How indigent the great!

Still is the toiling hand of care;
The panting herds repose:
Yet hark, how through the peopled air

The busy murmur glows!

The insect youth are on the wing,

Eager to taste the honeyed spring And float amid the liquid noon : Some lightly o'er the current skim, Some show their gayly gilded trim Quick-glancing to the sun.

To Contemplation's sober eye
Such is the race of man;

And they that creep, and they that fly
Shall end where they began.

Alike the busy and the gay

But flutter through life's little day,
In Fortune's varying colors drest :
Brushed by the hand of rough mischance
Or chilled by age, their airy dance
They leave, in dust to rest.

Methinks I hear in accents low
The sportive kind reply:
Poor moralist! and what art thou?
A solitary fly!

Thy joys no glittering female meets,
No hive hast thou of hoarded sweets,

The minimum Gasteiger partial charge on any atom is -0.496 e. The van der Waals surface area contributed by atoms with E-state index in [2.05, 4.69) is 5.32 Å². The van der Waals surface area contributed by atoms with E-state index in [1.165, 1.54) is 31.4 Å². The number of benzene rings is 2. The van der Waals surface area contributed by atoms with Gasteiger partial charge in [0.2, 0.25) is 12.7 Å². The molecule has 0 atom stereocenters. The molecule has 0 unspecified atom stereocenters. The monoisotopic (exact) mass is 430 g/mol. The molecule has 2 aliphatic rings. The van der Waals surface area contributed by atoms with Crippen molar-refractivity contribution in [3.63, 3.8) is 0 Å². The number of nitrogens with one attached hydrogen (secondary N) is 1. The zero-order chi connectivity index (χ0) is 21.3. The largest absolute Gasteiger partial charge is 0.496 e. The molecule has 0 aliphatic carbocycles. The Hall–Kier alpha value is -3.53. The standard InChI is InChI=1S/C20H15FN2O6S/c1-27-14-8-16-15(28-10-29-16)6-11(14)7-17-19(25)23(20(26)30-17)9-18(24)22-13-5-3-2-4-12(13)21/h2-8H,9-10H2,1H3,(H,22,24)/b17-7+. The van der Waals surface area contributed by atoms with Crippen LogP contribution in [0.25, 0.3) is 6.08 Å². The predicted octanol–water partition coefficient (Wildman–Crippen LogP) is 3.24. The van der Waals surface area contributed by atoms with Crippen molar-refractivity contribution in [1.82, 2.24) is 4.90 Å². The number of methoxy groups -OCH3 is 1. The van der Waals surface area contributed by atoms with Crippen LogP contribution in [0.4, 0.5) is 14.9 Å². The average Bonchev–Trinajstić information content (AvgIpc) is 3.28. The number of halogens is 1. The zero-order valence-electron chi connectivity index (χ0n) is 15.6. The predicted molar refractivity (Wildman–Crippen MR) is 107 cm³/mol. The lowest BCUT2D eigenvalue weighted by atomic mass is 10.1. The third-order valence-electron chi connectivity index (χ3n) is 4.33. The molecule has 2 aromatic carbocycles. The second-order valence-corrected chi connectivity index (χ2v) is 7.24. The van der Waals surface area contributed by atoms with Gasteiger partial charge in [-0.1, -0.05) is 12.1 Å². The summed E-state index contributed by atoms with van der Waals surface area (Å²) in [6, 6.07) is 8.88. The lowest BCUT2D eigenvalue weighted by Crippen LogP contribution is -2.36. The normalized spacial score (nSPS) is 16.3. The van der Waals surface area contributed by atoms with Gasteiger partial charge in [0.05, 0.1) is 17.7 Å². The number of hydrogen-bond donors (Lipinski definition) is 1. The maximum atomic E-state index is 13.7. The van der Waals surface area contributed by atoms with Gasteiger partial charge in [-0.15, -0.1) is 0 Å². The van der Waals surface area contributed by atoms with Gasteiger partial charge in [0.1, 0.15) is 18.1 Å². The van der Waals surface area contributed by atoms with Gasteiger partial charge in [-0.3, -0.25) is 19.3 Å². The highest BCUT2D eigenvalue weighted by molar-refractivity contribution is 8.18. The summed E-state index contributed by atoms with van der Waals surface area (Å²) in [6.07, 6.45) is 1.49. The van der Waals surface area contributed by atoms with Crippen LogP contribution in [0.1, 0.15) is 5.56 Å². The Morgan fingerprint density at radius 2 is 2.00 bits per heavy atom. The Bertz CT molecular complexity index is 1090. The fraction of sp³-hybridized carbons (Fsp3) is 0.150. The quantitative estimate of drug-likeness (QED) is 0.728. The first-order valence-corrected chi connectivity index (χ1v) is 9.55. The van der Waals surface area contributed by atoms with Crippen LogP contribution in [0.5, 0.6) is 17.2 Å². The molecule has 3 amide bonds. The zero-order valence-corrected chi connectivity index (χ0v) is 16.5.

No painted plumage to display ;
On hasty wings thy youth is flown;
Thy sun is set, thy spring is gone,
We frolic while 't is May.

THOMAS GRAY.

SWEETLY BREATHING, VERNAL AIR.

SWEETLY breathing, vernal air,
That with kind warmth doth repair
Winter's ruins; from whose breast
All the gums and spice of the East
Borrow their perfumes; whose eye
Gilds the morn, and clears the sky;
Whose dishevelled tresses shed
Pearls upon the violet bed;
On whose brow, with calm smiles drest
The halcyon sits and builds her nest;
Beauty, youth, and endless spring
Dwell upon thy rosy wing!

Thou, if stormy Boreas throws
Down whole forests when he blows,
With a pregnant, flowery birth,
Canst refresh the teeming earth.
If he nip the early bud,
If he blast what's fair or good,
If he scatter our choice flowers,
If he shake our halls or bowers,
If his rude breath threaten us,
Thou canst stroke great Æolus,
And from him the grace obtain,
To bind him in an iron chain.

THOMAS CAREW.